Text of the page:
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Fjord Foundation: Norway’s Solid Safety Net

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The great journalist Lincoln Steffens visited the USSR shortly after the Russian Revolution and infamously declared that he had “seen the future and it works.” My wife Mickey and I recently returned from a touristic trip to Norway, Sweden and Denmark. Most of our time was spent in typically touristic ways, but inescapably (and with help from our excellent tour guides) we got a taste of policy and politics in the current Scandinavian way. What we learned makes me want to say that we saw one future that seems to be working.

Norway is still responding to the horrifying July 22 terrorist massacre—but Norwegians are likely to say, as did Prime Minister Jens Stoltenberg: “You will not destroy our democracy or our commitment to a better world. We are a small but proud nation . . . but no one will ever frighten us away from being Norway . . . the answer to violence is even more democracy, even more humanity, but never naiveté.”

“Being Norway” is, on one level, nationalistic rhetoric. But what Norwegians overwhelmingly mean by this is not just pride in their heritage and the magnificent outdoors they inhabit, but commitment to a particular vision of the good society. It is a vision that is strongly egalitarian and that sees shared wealth and commonwealth as the keys to the future.

Except for tiny European enclaves like Luxembourg, Norway today appears to have one of the highest living standards on the planet. The minimum wage is $22 an hour, and education through college and healthcare are free. Yet this high-wage economy has an unemployment rate of only 3.6 percent. (Throughout Scandinavia, it is taken for granted that unemployment compensation will be high enough and last long enough so that the jobless can maintain a decent living standard in the interim.)

These numbers contradict the assumption that in a global economy high wages for ordinary workers is a major reason for stagnation and unemployment. Norway’s taxes are very high: The price of anything you buy includes about 25 percent in taxes. Accordingly, prices for ordinary purchases are mind boggling. That’s a big problem for even affluent American tourists like ourselves—but Norwegian middle-class folk have much more purchasing power than their U.S. equivalents because wages are so high.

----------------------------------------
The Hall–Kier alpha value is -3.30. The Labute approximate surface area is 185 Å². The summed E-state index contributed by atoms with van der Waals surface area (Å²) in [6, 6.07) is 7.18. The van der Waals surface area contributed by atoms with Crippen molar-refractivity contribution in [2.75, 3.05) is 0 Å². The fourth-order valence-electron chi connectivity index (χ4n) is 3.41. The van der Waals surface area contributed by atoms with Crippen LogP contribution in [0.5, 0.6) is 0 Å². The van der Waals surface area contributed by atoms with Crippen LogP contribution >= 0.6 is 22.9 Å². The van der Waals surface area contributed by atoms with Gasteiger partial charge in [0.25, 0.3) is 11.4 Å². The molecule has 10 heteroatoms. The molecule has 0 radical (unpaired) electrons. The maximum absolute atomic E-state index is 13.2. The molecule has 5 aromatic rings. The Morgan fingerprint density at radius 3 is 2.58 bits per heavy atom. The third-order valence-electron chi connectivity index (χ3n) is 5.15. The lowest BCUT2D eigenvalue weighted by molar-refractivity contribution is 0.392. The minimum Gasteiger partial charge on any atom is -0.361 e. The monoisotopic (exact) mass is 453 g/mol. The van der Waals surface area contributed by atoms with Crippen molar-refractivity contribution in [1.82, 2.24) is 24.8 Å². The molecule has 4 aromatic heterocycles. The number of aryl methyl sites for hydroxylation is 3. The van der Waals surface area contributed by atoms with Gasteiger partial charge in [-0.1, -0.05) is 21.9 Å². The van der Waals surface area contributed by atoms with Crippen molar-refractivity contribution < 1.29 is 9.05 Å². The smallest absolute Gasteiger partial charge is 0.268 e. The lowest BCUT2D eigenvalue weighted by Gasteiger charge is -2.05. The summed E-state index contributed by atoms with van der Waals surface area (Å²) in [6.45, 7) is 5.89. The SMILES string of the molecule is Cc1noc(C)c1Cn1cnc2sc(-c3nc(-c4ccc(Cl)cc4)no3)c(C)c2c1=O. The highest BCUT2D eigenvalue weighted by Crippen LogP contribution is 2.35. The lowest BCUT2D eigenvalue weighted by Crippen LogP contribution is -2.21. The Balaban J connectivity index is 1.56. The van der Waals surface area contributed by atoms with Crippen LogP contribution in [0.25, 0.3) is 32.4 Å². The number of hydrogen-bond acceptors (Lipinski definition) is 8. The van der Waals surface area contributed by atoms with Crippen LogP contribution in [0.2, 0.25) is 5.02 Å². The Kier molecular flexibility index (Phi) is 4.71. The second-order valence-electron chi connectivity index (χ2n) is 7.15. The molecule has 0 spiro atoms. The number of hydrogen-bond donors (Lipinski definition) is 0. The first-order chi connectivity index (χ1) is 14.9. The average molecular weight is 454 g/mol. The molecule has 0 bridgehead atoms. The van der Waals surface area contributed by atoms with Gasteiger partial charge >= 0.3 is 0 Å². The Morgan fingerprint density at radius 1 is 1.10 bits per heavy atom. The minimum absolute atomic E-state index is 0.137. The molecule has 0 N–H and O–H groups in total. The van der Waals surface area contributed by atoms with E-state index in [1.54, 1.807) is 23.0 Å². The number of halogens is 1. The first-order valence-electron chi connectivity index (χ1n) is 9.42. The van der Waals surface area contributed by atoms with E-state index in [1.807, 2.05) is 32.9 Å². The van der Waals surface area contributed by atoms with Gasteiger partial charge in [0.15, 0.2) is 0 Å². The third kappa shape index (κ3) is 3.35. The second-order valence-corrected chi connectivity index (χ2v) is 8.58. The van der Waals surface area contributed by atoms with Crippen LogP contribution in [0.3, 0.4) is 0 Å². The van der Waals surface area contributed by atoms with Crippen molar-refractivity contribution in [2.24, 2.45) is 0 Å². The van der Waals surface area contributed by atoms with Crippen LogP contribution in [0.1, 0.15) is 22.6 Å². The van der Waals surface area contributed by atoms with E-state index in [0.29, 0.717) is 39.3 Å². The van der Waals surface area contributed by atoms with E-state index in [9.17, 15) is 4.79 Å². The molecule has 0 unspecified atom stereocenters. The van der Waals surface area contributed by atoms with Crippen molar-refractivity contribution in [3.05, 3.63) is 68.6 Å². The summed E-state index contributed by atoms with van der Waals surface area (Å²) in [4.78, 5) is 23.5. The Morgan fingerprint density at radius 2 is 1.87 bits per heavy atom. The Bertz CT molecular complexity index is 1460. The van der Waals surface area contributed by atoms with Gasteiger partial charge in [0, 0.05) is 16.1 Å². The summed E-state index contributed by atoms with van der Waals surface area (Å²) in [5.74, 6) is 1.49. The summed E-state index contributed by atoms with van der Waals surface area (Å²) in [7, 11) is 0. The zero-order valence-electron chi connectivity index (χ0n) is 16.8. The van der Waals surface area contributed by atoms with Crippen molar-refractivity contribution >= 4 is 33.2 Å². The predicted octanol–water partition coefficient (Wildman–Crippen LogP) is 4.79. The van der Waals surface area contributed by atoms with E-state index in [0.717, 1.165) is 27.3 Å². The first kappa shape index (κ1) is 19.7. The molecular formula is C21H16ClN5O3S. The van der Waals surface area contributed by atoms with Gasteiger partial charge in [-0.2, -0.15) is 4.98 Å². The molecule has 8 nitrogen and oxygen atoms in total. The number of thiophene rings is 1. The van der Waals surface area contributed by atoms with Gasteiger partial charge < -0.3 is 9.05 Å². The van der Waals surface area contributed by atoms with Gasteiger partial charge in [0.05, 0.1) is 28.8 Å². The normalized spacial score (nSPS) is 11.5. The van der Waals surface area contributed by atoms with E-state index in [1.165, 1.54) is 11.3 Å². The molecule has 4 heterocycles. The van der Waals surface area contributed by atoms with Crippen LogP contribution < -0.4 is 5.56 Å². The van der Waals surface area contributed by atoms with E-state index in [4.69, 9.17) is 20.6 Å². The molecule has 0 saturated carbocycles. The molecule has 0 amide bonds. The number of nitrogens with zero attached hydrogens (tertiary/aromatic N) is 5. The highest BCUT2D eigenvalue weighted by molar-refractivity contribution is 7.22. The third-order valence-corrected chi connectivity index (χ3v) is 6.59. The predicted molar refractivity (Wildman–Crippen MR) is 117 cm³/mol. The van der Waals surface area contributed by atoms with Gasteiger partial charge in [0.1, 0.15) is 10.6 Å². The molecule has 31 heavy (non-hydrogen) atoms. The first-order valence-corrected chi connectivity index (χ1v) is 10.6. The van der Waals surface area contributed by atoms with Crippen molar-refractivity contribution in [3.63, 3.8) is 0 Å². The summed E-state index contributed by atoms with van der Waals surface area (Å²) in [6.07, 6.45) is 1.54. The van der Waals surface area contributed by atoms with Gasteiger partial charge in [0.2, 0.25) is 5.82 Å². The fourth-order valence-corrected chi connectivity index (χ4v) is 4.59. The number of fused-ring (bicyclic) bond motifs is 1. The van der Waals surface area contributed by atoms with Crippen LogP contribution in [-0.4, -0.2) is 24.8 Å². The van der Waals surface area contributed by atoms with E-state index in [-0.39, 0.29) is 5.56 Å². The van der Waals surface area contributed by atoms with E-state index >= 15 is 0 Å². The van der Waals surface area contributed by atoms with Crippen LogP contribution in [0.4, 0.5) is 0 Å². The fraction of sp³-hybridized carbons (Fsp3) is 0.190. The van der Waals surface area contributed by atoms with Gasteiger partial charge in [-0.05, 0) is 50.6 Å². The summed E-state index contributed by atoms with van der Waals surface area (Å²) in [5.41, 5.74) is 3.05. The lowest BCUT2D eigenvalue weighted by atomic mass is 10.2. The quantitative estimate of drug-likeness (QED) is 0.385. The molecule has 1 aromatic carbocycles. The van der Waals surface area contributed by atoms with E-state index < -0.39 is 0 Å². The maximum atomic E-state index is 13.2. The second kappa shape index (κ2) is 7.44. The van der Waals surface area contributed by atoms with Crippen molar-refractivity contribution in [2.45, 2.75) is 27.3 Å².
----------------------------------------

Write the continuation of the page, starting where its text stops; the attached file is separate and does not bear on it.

The backbone of Norway’s economic growth has been the North Sea oil development. It is very important to note that the Norwegian oil industry is a government enterprise, so Norwegians are not burdened by a corporate oil industry aiming to shape policy. The profits of oil development go almost entirely into a national wealth trust designed to provide all Norwegians with old-age pension security. Five million Norwegians own almost a trillion dollars in assets. Only four percent of these assets, however, are spent on domestic Norwegian public needs—the rest is being saved.

Norwegians complain that their infrastructure needs more investment—our guide was constantly pointing out that the roads need improvement. If you know Norway, you know that road building is difficult given its mountainous terrain (mostly granite), huge fjords, and long narrow configuration. But everywhere we went we observed large efforts to tunnel through those mountains.

Norway isn’t counting on oil for future energy needs and has ruled out nuclear power. There, water power = electricity, although care is being taken not to spoil the natural vistas. The country has been developing high-speed rail and new industry to replace declining manufacturing— new industry whose products will compete on the basis of quality and will be produced under strong environmental regulation. The high taxes Norwegians pay buy this entire infrastructure and, along with it, the preservation of the natural world Norwegians love.

So here’s a place where austerity is not a topic, where government enterprise and public planning are valued, where taxes are very high—and where poverty and super concentration of wealth don’t exist. Everywhere you turn, there is a living reality that contradicts the assumptions that Americans, and not only those on the right, make these days about how the world has to work. It seems plausible that our economic woes can’t be overcome unless we start taking Norway’s example seriously.

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